First steps: cleaning out the garage

Like many garages, mine has become a storage facility for just about everything except my car.  It’s a single-car garage, about 12 feet wide and 24 feet long, with a powered garage-door opener in the front, an outside door at the back, and a large window on one side.  It’s attached to my house, but there is no direct access from the house–I believe that at one time, this garage was actually a carport that was made into an enclosed garage somewhere along the way.

So anyway, one of the first steps in preparing my garage to be a wood shop is to clean it out, which means making a lot of decisions about what stuff I need to keep, what stuff I can get rid of, and what stuff I can relocate.  Tools and workbenches take up space, and when I began this process, there was very little unoccupied floor space in my garage.  Between the garden and yard tools and equipment, the bicycles, the boxes of stuff like painting supplies and equipment, bags of lawn care products, camping gear and other random junk, the place was almost overwhelmingly cluttered.

I began by getting rid of a big pile of what can only be described as hazardous household wastes–old cans of paint, insecticides, and gas cans containing oil and gas mixtures that went with things like gas-powered trimmers and chainsaws, some of which I don’t even have any more.  Fortunately, in my community there is a hazardous household waste disposal facility that accepts such items for disposal or recycling or re-use, and all I had to do was call for an appointment, load the stuff up and haul it over there.  They unloaded everything for me, no charge.  While I was there, I learned that they have a variety of products on the shelf that others have discarded, some of which are still good–paint, finishing products, and other stuff, which is free for the taking.  Good to know for the future, but for now, I’m just glad to have freed up some space.

The next step was to go through the piles of stuff and begin sorting out the stuff I no longer need from the stuff I want to keep.  Then I started sorting the stuff I no longer need into two piles–the stuff that needs to be thrown away and the stuff that I might be able to sell, trade or give away.  Some items, such as an old kitchen cabinet and an old aquarium, I was able to set out by the curb on my street, and within a day or two, they magically disappeared.  There are a few items that I will be cleaning up to sell on Craig’s List or in some other way, as well.  And a lot of stuff is just getting thrown away.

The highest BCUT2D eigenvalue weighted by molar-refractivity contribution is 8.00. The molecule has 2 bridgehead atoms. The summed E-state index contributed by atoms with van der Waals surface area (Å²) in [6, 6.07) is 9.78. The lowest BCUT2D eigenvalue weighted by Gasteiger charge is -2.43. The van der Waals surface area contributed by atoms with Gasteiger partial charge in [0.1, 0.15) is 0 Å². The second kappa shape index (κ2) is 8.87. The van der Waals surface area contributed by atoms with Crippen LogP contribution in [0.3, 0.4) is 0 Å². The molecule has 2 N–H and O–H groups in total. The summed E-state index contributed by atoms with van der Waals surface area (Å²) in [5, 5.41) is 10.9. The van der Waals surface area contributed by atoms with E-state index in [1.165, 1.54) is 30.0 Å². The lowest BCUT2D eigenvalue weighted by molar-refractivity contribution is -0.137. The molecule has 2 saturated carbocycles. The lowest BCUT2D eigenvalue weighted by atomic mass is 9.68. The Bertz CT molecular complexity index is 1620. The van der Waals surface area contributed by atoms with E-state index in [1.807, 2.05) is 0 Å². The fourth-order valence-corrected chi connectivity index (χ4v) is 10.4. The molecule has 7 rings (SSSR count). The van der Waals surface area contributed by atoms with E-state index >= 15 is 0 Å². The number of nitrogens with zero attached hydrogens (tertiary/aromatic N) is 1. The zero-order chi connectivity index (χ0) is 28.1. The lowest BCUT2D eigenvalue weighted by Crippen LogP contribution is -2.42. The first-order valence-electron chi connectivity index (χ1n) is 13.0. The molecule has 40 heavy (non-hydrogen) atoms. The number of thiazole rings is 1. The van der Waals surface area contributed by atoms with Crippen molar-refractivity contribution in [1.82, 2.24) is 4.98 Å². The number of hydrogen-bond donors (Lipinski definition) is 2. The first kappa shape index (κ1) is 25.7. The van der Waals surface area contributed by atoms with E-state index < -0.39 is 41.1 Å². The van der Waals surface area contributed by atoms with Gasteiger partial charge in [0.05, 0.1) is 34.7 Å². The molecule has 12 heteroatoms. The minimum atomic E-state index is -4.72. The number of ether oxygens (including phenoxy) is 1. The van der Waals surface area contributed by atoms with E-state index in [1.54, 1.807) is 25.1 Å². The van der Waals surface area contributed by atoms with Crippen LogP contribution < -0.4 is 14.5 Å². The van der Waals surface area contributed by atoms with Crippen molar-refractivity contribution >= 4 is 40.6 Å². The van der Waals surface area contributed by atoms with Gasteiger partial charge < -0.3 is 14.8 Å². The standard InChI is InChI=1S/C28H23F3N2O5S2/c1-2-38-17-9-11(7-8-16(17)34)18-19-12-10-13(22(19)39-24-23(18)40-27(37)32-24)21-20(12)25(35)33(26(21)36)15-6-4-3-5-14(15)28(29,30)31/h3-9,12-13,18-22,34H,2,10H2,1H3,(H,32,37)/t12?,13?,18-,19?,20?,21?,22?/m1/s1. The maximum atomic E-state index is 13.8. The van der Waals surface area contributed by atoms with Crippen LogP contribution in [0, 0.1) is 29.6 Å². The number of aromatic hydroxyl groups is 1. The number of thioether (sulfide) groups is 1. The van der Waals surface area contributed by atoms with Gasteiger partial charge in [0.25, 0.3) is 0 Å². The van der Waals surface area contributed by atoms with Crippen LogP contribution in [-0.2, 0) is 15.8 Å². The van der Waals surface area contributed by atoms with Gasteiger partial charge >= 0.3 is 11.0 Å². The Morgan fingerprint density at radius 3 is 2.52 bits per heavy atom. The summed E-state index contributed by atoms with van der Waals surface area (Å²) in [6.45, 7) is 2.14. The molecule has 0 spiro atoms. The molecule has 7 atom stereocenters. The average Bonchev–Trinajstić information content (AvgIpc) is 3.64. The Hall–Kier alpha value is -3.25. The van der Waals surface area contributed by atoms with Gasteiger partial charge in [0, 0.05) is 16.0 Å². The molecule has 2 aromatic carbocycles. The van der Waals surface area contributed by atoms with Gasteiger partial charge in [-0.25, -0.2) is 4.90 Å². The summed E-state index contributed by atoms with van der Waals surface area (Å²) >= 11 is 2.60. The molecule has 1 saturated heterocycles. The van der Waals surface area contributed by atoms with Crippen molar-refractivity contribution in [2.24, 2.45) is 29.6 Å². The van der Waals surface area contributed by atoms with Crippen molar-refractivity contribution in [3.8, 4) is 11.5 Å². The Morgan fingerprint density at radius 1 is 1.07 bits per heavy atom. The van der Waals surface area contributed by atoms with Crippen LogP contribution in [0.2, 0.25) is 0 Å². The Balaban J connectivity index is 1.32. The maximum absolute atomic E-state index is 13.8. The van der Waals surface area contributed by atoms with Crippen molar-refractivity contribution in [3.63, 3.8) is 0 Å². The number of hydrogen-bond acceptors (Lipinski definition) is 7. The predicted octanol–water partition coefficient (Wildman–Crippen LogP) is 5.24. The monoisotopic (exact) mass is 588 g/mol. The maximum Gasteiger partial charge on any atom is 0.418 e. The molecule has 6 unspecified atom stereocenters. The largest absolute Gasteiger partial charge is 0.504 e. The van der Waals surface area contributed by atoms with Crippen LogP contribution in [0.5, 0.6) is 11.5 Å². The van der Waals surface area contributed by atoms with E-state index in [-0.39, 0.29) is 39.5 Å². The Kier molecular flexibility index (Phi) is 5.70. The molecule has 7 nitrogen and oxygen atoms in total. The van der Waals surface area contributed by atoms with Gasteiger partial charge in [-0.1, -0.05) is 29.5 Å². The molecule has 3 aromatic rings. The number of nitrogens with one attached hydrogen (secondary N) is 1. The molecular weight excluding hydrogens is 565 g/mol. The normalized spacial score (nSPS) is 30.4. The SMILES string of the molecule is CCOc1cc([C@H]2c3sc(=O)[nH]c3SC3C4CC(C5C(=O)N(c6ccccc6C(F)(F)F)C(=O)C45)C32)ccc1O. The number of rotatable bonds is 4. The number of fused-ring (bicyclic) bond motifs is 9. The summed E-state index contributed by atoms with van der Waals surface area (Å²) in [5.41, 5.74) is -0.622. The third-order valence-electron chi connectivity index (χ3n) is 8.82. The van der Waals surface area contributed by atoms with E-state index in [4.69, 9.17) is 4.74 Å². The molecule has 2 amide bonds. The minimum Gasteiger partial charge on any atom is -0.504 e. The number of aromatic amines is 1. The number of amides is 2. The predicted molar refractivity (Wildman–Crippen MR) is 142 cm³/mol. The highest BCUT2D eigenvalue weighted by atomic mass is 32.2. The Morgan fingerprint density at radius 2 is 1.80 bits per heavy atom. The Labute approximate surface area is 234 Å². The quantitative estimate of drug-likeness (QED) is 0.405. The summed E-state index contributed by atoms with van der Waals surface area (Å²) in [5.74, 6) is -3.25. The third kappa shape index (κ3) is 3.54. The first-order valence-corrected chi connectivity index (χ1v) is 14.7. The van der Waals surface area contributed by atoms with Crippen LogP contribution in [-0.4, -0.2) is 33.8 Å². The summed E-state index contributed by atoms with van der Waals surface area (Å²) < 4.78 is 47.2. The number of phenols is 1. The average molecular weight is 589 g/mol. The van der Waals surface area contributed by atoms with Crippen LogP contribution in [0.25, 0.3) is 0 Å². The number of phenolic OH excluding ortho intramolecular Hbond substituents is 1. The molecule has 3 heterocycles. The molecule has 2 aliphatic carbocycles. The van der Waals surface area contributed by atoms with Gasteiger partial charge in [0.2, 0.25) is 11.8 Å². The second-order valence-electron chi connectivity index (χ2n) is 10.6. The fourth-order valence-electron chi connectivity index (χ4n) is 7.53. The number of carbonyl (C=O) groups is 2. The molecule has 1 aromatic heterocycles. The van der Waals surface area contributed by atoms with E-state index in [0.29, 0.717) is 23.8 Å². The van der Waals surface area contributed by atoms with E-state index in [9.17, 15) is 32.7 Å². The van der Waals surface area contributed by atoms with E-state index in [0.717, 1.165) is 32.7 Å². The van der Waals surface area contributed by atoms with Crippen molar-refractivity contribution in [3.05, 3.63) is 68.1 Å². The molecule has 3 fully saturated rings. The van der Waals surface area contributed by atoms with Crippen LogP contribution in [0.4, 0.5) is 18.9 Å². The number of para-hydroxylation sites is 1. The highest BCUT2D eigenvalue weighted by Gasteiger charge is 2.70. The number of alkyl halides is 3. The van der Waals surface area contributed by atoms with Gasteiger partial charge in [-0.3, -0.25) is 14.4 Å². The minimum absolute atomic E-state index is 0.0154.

This is a hard process for me, because I am, by nature, a packrat–no, let me put that another way: I am by nature frugal, and I hate the idea of throwing something away if I think there might be some potential future use for it.  But at some point, this becomes a ridiculous and futile thing, and I’ve had to bite the bullet and say goodbye to a bunch of things that I probably never would have used.  (All of this at the risk of some day in the future when I will be looking for something to solve a problem and realize that I threw it out.  Sigh.)

One very cool thing I found in cleaning stuff out was the parts of an old couch that I had taken apart and stored to make room for new living-room furniture.  This thing was a heavy behemoth, constructed with 2-inch thick veneered particle board.  I tossed the cushions and the webbed cushion support, but I saved the back and the two end-panels, thinking that one day I might actually use them for something.  As it turns out, the back is a 23 x 79-inch slab of veneered particle board that will make a great workbench top, and the two end panels (made of the same stuff) will make great tops for smaller equipment stands or work tables!

I have a large pile of old electronics–I’m an amateur radio guy, too–and I’ve tried almost everything to get rid of this stuff.  I’ve listed it on Craig’s list, I’ve offered it for free to the local radio club, etc., but so far that big pile is still there, which probably means I’ll either have to find space for it in the house, or set it on the curb for the garbage collectors (or whoever) to pick up.  You’ve got to make choices, I guess.

The main things that will be left when I’m done cleaning up are the bicycles, the yard gear (yard tools, lawn mower, weed whacker, etc.), the camping gear, and a variety of things like painting supplies and equipment, ladders, etc.  My hope is that I can figure out efficient ways to store all of these items along one wall, leaving the rest of the floor space for shop stuff.

Looks like I’d better get to work!


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